Gamma-ray sources found in neighbouring galaxy
Friday, 23 January 2015
An international team of astronomers including University of Adelaide researchers have discovered three new gamma-ray sources in our neighbouring galaxy, the Large Magellanic Cloud (LMC).
Using the High Energy Stereoscopic System (HESS) telescopes in Namibia, South-West Africa, the researchers have found three “stellar-type” or star-related sources of gamma-rays. The three sources are: the most powerful pulsar-driven nebula found to date (formed from particles flowing out from the pulsar), the most powerful supernova remnant, and a so-called “super-bubble” − a shell-shaped object that is 270 light years in diameter created by multiple massive star outflows (or winds) and supernovae explosions.
Published in the journal Science today, the HESS researchers say this is the first time that different types of gamma-ray sources have been seen from a galaxy other than the Milky Way.
“Perhaps the most exciting aspect is that it’s the first super-bubble from which we’ve definitely seen gamma-rays,” says Associate Professor Gavin Rowell, from the University’s High Energy Astrophysics Group and leader of Australia’s participation in the HESS Collaboration. “The super-bubble result provides a new observational clue that massive star outflows, or winds, may contribute to extremely high energy particle acceleration in galaxies.”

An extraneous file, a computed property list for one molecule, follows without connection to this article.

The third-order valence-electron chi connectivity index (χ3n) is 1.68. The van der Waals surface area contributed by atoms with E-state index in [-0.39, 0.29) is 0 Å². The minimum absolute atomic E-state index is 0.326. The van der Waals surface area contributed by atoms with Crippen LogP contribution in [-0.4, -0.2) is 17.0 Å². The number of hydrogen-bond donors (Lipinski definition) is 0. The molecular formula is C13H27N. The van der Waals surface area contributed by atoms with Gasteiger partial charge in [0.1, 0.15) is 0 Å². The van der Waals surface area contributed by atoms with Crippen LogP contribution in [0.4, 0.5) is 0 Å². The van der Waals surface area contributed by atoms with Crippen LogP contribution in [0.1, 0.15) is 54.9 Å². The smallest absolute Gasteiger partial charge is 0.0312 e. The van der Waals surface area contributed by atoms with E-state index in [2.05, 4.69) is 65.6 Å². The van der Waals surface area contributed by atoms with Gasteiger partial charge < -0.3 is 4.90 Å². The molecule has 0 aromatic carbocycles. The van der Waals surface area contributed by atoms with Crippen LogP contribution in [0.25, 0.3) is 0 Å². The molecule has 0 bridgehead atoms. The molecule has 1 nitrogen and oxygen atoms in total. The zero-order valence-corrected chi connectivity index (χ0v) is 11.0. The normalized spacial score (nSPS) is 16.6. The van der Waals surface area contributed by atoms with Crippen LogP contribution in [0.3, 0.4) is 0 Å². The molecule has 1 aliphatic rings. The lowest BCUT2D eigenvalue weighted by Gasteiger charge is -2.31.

The Large Magellanic Cloud (LMC) is a dwarf satellite galaxy of the Milky Way located 170,000 light years away. It is visible to the naked eye in the southern sky during summer nights and is very active in producing new massive stars − making it a high priority target for HESS scientists in their quest to reveal the high energy secrets of galaxies.
“The detection of these gamma-rays, which have energies more than 100 billion times the energy of optical light, immediately tells us that these new sources are able to accelerate particles to extreme energies,” says Associate Professor Rowell.
“The particles could be cosmic-rays, the source of which has been puzzling astronomers for over 100 years.
“Our research findings offer further insight into the role that massive star evolution − their birth, life and death − has in accelerating such cosmic-rays.”
The HESS team consists of scientists from Germany, France, the United Kingdom, Namibia, South Africa, Ireland, Armenia, Poland, Australia, the Netherlands, Austria and Sweden.
HESS in Namibia is a system of four 13 metre diameter telescopes – recently complemented with the huge 28m HESS II telescope − and is one of the most sensitive detectors of very high-energy gamma rays.
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